WASHINGTON, Aug. 1, 2013 – Establishing “good debt” can be valuable for future earning potential, particularly in today’s challenging economy, a Defense Department official advised here recently.
Obtaining a student loan for a college education or a higher degree to pursue a professional career is an example of good debt for service members and their families when they make the right choices, Barbara Thompson, director of the Defense Department’s office of family policy, children and youth, said in an interview with American Forces Press Service and the Pentagon Channel.
“You want to make sure you analyze the return on your education investment so you will have a higher earning potential,” Thompson said. Education is an investment in a service member’s future, because those with a higher-education degree usually have better earning potential and less unemployment, she said, so it is important for service members to have a plan for their career opportunities when they transition out of the military.
Taking out student loan, Thompson added, could be part of that strategy, but she cautioned that those who choose this option should do their homework.
“Whether for a service member or a family member, it’s important to think about [which] student loan would be the right fit, and how much debt [one] should incur,” she said.
Thompson advised seeking practical counseling advice to pursue the best education choices in schools and in funding.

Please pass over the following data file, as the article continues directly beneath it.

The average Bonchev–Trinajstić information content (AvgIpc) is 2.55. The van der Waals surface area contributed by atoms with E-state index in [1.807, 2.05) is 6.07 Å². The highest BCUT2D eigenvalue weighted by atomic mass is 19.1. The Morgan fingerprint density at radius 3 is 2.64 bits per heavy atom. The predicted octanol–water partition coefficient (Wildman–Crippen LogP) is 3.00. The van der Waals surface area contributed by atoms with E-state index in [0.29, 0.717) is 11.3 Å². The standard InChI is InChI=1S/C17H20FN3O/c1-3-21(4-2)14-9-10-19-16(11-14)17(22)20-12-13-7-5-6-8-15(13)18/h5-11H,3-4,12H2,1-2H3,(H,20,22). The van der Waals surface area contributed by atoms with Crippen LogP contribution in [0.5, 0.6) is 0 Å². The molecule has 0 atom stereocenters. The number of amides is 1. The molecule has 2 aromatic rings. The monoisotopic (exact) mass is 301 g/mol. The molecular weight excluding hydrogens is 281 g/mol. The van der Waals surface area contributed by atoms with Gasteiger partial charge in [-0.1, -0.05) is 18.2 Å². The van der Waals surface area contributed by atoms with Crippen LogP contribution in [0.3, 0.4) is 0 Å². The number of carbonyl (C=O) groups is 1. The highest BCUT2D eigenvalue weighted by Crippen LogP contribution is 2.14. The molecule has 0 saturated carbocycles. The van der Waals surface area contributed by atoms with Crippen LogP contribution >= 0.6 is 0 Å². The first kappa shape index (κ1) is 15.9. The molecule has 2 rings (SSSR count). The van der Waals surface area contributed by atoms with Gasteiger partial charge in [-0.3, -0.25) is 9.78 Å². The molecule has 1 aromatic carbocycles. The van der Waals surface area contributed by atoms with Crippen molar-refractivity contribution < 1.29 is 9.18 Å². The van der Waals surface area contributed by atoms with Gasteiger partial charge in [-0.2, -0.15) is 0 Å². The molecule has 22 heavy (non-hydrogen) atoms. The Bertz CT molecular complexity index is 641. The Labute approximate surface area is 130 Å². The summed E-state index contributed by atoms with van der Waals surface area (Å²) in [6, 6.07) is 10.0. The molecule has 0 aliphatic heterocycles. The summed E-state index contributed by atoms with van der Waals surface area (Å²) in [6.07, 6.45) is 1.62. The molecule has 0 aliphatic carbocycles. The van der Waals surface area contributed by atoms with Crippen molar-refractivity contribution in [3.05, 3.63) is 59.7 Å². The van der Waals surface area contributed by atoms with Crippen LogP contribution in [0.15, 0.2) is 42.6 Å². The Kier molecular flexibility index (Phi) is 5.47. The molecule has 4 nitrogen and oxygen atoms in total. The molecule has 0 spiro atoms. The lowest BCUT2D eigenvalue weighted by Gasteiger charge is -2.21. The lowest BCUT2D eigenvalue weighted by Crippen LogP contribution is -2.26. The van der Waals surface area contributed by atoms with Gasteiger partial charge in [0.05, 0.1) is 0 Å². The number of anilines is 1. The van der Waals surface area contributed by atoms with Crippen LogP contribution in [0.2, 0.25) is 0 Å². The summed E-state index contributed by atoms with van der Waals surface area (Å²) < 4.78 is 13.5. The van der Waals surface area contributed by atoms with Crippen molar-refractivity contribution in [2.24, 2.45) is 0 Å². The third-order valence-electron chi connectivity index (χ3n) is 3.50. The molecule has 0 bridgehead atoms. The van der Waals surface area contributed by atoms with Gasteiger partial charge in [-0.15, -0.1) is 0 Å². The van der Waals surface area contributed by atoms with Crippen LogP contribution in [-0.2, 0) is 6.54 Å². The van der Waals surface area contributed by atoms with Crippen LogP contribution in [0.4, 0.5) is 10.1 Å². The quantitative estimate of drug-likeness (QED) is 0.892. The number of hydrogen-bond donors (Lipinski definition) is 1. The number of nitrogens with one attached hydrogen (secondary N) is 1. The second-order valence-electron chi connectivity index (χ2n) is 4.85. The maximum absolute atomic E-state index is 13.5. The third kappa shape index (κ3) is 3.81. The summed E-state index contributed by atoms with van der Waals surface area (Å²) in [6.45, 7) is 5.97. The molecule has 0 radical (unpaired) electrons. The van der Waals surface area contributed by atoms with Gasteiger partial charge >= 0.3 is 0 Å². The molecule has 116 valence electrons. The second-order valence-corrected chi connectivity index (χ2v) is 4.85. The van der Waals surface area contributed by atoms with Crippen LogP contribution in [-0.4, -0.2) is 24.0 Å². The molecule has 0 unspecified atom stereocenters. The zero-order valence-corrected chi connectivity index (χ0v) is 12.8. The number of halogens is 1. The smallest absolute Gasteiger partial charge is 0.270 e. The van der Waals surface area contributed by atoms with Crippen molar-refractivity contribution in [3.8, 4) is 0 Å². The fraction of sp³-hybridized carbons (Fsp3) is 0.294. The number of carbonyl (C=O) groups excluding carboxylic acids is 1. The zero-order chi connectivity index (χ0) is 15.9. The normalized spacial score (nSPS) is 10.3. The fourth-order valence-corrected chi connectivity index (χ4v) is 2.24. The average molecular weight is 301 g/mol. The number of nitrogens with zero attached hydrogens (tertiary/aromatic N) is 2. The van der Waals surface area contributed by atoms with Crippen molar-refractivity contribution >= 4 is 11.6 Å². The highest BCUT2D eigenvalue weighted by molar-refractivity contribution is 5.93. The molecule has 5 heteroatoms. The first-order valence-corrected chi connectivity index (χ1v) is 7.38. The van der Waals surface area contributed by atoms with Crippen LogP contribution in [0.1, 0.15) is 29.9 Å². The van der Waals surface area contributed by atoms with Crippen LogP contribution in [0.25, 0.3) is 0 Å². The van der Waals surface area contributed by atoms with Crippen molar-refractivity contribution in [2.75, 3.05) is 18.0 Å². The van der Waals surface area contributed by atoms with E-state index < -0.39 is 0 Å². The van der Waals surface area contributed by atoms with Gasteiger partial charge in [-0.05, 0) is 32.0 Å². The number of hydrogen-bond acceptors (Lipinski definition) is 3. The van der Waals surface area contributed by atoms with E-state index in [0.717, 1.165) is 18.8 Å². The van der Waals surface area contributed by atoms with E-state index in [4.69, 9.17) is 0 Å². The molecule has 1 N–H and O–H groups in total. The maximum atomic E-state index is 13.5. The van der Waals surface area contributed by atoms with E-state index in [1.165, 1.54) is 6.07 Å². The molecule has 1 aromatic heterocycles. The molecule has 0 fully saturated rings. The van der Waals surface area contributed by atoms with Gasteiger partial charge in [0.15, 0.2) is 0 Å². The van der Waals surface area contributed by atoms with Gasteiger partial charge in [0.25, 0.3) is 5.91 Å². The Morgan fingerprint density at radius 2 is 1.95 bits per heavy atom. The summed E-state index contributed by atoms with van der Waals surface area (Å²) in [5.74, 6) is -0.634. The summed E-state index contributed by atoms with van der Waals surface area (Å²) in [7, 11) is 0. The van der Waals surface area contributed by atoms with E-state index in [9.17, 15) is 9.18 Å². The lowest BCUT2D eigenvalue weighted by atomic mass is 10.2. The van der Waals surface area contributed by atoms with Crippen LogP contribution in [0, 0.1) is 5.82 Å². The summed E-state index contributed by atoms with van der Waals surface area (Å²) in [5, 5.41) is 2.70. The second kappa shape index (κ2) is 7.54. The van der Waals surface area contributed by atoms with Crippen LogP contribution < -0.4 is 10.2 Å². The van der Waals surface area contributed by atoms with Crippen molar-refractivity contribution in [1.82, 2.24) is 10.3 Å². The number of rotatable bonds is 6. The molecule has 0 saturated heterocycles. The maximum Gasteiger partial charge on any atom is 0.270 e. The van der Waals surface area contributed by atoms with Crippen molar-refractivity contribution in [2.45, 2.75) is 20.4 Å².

Military members and their families have numerous resources at their fingertips, she noted, with installation education offices among them.
“They have people who can help go through the pros and cons of what would be a smart decision,” Thompson said. “Debt is something that [can] take on a life of its own if you’re not careful.”
Education office counselors can provide service members and families advice on applying for student loans that suit individual needs, in addition to choosing the best college for their chosen studies.
In addition to seeking counselors’ advice, Thompson encouraged service members and families to use the Post-9/11 GI Bill and other resources that are available to help in paying for an education at a school that’s within their financial means. Scholarships and other resources are available to reduce the cost of a college education, she noted.
Thompson pointed out that the Military OneSource website has a wealth of information for people seeking higher education.
“MilitaryOneSource.mil is a really good tool for our service members and families, not only to seek out a career choice, but also to find information about financial assistance and choosing the right college,” she said.
Military OneSource has “wonderful career counseling,” especially for spouses, Thompson said.
“It helps you define what you want to do and study. It helps you figure out the best path to take,” she added.
The Bureau of Labor Statistics also can help with choosing fields of study, Thompson said. The bureau offers a website that shows the earning potential in a variety of professions.
The varying costs of an education are a major factor to weigh, Thompson said, adding that a popular way to cut expenses for a bachelor’s degree is to attend a community college for two years and transfer to a university to finish.
“There [also] are a lot of wonderful opportunities to have your loan waived for certain professions for advanced degrees,” she said. “It’s important to match your aspirations with your opportunities … [and] to offset the cost of getting an advanced degree.”